Above you will see the two LAN controllers providing the Asus A7N8X-E Deluxe with the 10/100 and Gigabit Ethernet LAN services.  The Realtek RTL8201BL controller offers the 10/100 capability while the Realtek RTL8801B serves up the Gigabit juice.  The NVIDIA Soundstorm on this board is provided by the ever popular ALC650 CODEC, providing up to six channels of sound along with the S/PDIF in/out interface.  Also pictured above are the two SATA RAID headers powered by Silicon Image's SATALink Sil3112A controller bestowing RAID 0 and RAID 1 for all those interested.  Also on the board are two more USB 2.0 headers which can either be used for the back panel USB 2.0 connectors provided in the bundle or front USB ports on applicable cases.  Additionally, IEEE-1394 headers are provided and can be used via the bracket in the bundle.  One nice feature we'd like to point out is the color coded system panel connector.  This is a much appreciated feature and one we'd like to see more of around the HotHardware labs.  Now that we've given the physical aspects of the motherboard a look, let's move on to the BIOS and see if it offers as robust of a feature set as the motherboard.

The BIOS
Asus style goodness

 

The Asus A7N8X-E Deluxe motherboard uses Phoenix's AWARD BIOS.  The first three screen shots are pretty standard BIOS screens we can find in most BIOS menus these days that deal with the basic options of the motherboard and its integrated peripherals.  The first screen shot in the second row is where it starts to get interesting.  The Advanced Chipset Features page offers all the goods when it comes to overclocking or manually setting the performance of the motherboard.  In here most settings can be altered starting with the CPU multiple.  For those of you with an unlocked AMD processor, the multiple of the CPU can be changed from a wide range of values.  The CPU voltage can also be adjusted up to 1.85V.  While 1.85V is usually enough to push a processor to its limits, those of us into extreme cooling systems would like to see voltages as high as 2.0V.  However for the average user 1.85V tends to be sufficient.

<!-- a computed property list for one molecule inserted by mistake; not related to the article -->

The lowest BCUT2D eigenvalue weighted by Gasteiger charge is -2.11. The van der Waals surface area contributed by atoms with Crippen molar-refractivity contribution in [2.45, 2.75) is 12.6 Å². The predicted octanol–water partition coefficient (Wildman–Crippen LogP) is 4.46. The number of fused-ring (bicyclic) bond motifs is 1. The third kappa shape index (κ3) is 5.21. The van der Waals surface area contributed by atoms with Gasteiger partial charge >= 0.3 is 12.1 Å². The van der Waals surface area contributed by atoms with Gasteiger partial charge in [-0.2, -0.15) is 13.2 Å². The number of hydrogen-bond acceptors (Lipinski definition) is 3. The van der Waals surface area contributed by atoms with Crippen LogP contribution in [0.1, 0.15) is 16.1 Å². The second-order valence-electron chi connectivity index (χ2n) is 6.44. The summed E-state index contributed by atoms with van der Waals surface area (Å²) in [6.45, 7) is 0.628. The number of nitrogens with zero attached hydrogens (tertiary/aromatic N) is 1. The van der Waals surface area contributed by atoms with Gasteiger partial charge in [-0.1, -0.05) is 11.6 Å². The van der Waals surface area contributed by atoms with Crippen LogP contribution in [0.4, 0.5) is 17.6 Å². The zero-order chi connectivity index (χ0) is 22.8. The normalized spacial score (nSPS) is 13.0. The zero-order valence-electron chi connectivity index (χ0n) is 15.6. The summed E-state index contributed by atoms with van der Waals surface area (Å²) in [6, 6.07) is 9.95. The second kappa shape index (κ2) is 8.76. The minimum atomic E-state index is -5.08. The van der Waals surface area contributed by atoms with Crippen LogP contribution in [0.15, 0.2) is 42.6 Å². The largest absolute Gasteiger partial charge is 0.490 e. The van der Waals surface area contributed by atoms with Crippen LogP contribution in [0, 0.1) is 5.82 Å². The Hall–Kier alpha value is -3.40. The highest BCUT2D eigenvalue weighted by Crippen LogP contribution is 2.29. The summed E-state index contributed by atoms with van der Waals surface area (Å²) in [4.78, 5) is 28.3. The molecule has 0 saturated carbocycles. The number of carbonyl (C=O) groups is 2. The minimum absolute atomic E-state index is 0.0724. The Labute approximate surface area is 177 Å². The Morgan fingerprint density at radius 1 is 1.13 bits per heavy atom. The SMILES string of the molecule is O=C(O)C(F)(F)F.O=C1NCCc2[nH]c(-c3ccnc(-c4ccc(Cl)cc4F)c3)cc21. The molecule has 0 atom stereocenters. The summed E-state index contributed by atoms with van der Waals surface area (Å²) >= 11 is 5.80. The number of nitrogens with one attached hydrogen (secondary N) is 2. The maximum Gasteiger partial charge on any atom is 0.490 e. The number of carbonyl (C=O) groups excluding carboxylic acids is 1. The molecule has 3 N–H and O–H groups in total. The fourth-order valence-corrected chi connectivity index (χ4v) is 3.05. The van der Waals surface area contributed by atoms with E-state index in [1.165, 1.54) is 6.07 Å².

Continuing on with voltages, the DDR voltage can be changed to one of three values: 2.6V, 2.7V, or 2.8V.  These voltages are a bit disappointing for the extreme overclocker in us, especially since this is a "Deluxe" edition board and enthusiasts will be attracted to it.  In any event there is still some headroom there just not as much as we'd like to see.  The front side bus is adjustable in 1MHz increments all the way up to 300MHz!  That is impressive so why would Asus make the voltages seem like an afterthought on this board.  At this point we can hope for a newer BIOS revision possibly adding to our voltage options.  The memory frequency also has a wide assortment of selections including "By SPD" and "Auto", but more importantly we have a setting to keep the DDR synchronous with the FSB.  While we're on the subject of memory, the timings can also be manually configured to push the memory modules to their limits.  The last screen is the Hardware Monitor screen which keeps temperatures and fan speeds.  Also in here is Asus' Q-Fan control which allows the system to adjust fan speeds depending on factors such as system load to provide quiet, but also efficient cooling to the system.  Overall, this AWARD BIOS implementation offers a nice variety of changeable settings, but is a little lacking in voltage selection range just a bit. 

The Asus A7N8X-E Deluxe is quite a motherboard on paper, but let's see how it performs.  Up next, our test system and the performance metrics.

Setup and Benchmarking